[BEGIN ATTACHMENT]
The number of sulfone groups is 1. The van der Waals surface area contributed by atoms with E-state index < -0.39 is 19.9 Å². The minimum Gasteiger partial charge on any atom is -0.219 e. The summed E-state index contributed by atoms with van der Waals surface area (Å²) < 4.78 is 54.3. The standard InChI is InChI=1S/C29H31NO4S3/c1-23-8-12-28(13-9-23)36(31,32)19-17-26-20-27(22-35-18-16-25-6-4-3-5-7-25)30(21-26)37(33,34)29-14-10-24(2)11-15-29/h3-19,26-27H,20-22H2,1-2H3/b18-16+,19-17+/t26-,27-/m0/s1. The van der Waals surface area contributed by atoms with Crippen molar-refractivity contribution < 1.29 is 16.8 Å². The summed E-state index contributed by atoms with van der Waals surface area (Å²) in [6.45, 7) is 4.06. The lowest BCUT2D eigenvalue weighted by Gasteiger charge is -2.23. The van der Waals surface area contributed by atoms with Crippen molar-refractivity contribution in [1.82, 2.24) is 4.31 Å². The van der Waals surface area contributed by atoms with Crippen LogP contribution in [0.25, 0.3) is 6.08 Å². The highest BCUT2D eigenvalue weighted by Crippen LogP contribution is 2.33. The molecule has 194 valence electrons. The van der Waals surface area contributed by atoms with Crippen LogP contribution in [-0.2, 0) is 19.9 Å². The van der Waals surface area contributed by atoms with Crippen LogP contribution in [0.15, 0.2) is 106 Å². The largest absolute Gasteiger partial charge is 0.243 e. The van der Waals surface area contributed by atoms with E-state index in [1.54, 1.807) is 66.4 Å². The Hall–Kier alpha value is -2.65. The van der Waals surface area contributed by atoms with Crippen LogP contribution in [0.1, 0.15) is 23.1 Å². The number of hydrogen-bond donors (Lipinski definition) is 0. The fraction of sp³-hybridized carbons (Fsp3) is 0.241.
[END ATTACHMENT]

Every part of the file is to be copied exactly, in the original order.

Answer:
The number of sulfone groups is 1. The van der Waals surface area contributed by atoms with E-state index < -0.39 is 19.9 Å². The minimum Gasteiger partial charge on any atom is -0.219 e. The summed E-state index contributed by atoms with van der Waals surface area (Å²) < 4.78 is 54.3. The standard InChI is InChI=1S/C29H31NO4S3/c1-23-8-12-28(13-9-23)36(31,32)19-17-26-20-27(22-35-18-16-25-6-4-3-5-7-25)30(21-26)37(33,34)29-14-10-24(2)11-15-29/h3-19,26-27H,20-22H2,1-2H3/b18-16+,19-17+/t26-,27-/m0/s1. The van der Waals surface area contributed by atoms with Crippen molar-refractivity contribution < 1.29 is 16.8 Å². The summed E-state index contributed by atoms with van der Waals surface area (Å²) in [6.45, 7) is 4.06. The lowest BCUT2D eigenvalue weighted by Gasteiger charge is -2.23. The van der Waals surface area contributed by atoms with Crippen molar-refractivity contribution in [1.82, 2.24) is 4.31 Å². The van der Waals surface area contributed by atoms with Crippen LogP contribution in [0.25, 0.3) is 6.08 Å². The highest BCUT2D eigenvalue weighted by Crippen LogP contribution is 2.33. The molecule has 194 valence electrons. The van der Waals surface area contributed by atoms with Crippen LogP contribution in [-0.2, 0) is 19.9 Å². The van der Waals surface area contributed by atoms with Crippen LogP contribution in [0.15, 0.2) is 106 Å². The largest absolute Gasteiger partial charge is 0.243 e. The van der Waals surface area contributed by atoms with E-state index in [1.54, 1.807) is 66.4 Å². The Hall–Kier alpha value is -2.65. The van der Waals surface area contributed by atoms with Crippen LogP contribution in [0.1, 0.15) is 23.1 Å². The number of hydrogen-bond donors (Lipinski definition) is 0. The fraction of sp³-hybridized carbons (Fsp3) is 0.241.